I don't know where you are based, but if a Spanish client paid me without receiving an invoice first, I'd assume they were operating "en negro" and not declaring it.

I usually bill my clients with IRPF (income tax) included and IVA (VAT) as well, and then I declare them in my quarterly and annual tax returns, so they have to pay them or face the consequences, but the method you described seems... at least unorthodox.


And if they are operating en negro? Does that affect me? ...


I dont want to go into this here in detail, to avoid any argument or recriminations. However, if I were in your situation, I'd probably simply acknowledge the payment, normally by e-mail, and casually ask if they needed an invoice. If their answer was no, I wouldn't bother issuing one... I would also assume that since they didn't want an invoice, they were not intending to declare the payment or pay any tax it may or may not have included.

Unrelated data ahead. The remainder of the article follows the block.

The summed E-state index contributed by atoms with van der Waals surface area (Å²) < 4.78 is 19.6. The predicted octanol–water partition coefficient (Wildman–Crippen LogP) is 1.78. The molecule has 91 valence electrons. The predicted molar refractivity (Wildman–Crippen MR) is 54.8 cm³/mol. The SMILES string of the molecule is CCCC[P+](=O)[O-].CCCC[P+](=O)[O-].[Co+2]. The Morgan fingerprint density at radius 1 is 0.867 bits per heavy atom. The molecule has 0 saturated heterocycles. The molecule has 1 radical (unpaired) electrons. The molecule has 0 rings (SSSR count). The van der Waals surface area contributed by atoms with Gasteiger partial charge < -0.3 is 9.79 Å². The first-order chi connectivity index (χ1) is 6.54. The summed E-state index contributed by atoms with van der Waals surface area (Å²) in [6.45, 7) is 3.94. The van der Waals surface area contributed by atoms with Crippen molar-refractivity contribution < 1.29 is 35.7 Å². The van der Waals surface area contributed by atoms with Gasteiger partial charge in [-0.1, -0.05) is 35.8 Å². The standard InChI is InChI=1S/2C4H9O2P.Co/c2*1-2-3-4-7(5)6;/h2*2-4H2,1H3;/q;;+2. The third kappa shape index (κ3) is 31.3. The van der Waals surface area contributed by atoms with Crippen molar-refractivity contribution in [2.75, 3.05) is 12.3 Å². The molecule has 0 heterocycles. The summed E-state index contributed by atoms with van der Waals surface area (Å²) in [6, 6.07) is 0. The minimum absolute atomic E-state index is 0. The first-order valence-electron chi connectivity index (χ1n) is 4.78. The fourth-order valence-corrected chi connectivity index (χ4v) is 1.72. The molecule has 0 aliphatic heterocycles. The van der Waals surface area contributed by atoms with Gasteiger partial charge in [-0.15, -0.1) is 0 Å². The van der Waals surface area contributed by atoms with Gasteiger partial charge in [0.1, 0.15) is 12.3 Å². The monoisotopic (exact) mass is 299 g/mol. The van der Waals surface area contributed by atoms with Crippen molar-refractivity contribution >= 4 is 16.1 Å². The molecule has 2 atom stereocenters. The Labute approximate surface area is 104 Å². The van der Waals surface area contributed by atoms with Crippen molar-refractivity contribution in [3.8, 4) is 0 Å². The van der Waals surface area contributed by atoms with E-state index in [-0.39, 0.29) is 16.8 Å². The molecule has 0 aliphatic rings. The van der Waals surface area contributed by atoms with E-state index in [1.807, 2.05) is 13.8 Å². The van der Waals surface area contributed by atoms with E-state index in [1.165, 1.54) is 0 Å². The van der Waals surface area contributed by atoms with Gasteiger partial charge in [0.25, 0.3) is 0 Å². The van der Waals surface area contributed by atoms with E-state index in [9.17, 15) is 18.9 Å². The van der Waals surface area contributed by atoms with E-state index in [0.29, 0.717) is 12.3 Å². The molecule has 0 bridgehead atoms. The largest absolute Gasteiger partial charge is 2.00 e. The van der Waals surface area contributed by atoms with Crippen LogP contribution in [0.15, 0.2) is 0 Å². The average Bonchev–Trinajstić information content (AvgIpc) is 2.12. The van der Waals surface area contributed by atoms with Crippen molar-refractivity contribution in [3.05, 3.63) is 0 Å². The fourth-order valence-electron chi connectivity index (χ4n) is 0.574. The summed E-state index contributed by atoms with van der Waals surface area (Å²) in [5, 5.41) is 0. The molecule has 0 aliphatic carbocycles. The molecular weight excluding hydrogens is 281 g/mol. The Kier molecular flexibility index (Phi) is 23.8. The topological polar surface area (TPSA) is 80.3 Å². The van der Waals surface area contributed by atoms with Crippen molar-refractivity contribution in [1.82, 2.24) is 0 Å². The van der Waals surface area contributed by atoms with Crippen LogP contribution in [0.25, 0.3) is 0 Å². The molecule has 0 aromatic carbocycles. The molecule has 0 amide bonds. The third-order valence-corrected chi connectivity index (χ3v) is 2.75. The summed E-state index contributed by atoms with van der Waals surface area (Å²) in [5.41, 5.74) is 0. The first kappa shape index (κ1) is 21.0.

[Edited at 2013-04-25 10:24 GMT]


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Marie-Helene Dubois  Identity Verified
Spain
Local time: 17:48
Member (2011)
Spanish to English
+ ...
I think you're confusing efficiency with tax evasion Apr 25, 2013

there is no reason to think that just because a client has paid quickly they don't need an invoice. There is also no reason to think that a client who has paid you (presumably by bank transfer) quickly is trying to avoid taxes. The two just don't go together. The client does not need an invoice to know how much needs to be paid because that has been agreed upon presumably prior to the job being done. Paying quickly is to be encouraged, not suspected. I certainly wouldn't consider it good practice to ask a company if they needed an invoice. Of course they need an invoice (if they're a company operating in this business professionally). Equally, we don't know what country they're in so perhaps there's no VAT to be applied anyway.
I think you've been living in Spain for too long Neil (joke

neilmac wrote:

clairemcn wrote:

neilmac wrote:

I don't know where you are based, but if a Spanish client paid me without receiving an invoice first, I'd assume they were operating "en negro" and not declaring it.